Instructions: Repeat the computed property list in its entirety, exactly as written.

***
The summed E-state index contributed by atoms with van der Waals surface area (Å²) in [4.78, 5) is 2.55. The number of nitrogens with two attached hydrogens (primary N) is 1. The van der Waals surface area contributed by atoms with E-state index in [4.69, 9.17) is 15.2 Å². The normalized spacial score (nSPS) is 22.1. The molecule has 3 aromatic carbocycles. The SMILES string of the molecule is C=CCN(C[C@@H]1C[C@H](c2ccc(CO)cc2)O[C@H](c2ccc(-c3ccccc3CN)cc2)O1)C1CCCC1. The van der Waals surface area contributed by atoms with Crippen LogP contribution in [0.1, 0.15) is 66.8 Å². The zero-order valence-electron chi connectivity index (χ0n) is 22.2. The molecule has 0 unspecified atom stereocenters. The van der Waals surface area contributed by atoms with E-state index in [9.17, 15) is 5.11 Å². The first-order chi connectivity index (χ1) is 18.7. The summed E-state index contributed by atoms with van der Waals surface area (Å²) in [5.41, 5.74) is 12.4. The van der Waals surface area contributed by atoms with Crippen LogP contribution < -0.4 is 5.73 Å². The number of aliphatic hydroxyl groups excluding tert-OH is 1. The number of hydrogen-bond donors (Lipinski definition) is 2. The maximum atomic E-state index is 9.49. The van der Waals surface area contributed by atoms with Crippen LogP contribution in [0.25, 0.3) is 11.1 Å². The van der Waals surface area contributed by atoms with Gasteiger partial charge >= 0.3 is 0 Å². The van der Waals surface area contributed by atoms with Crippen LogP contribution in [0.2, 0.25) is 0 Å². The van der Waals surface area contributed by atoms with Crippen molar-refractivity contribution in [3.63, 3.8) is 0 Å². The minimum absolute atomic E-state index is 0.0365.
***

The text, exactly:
The summed E-state index contributed by atoms with van der Waals surface area (Å²) in [4.78, 5) is 2.55. The number of nitrogens with two attached hydrogens (primary N) is 1. The van der Waals surface area contributed by atoms with E-state index in [4.69, 9.17) is 15.2 Å². The normalized spacial score (nSPS) is 22.1. The molecule has 3 aromatic carbocycles. The SMILES string of the molecule is C=CCN(C[C@@H]1C[C@H](c2ccc(CO)cc2)O[C@H](c2ccc(-c3ccccc3CN)cc2)O1)C1CCCC1. The van der Waals surface area contributed by atoms with Crippen LogP contribution in [0.1, 0.15) is 66.8 Å². The zero-order valence-electron chi connectivity index (χ0n) is 22.2. The molecule has 0 unspecified atom stereocenters. The van der Waals surface area contributed by atoms with E-state index in [9.17, 15) is 5.11 Å². The first-order chi connectivity index (χ1) is 18.7. The summed E-state index contributed by atoms with van der Waals surface area (Å²) in [5.41, 5.74) is 12.4. The van der Waals surface area contributed by atoms with Crippen LogP contribution < -0.4 is 5.73 Å². The number of aliphatic hydroxyl groups excluding tert-OH is 1. The number of hydrogen-bond donors (Lipinski definition) is 2. The maximum atomic E-state index is 9.49. The van der Waals surface area contributed by atoms with Crippen LogP contribution in [0.25, 0.3) is 11.1 Å². The van der Waals surface area contributed by atoms with Gasteiger partial charge >= 0.3 is 0 Å². The van der Waals surface area contributed by atoms with Crippen LogP contribution in [0.2, 0.25) is 0 Å². The van der Waals surface area contributed by atoms with Crippen molar-refractivity contribution in [3.63, 3.8) is 0 Å². The minimum absolute atomic E-state index is 0.0365.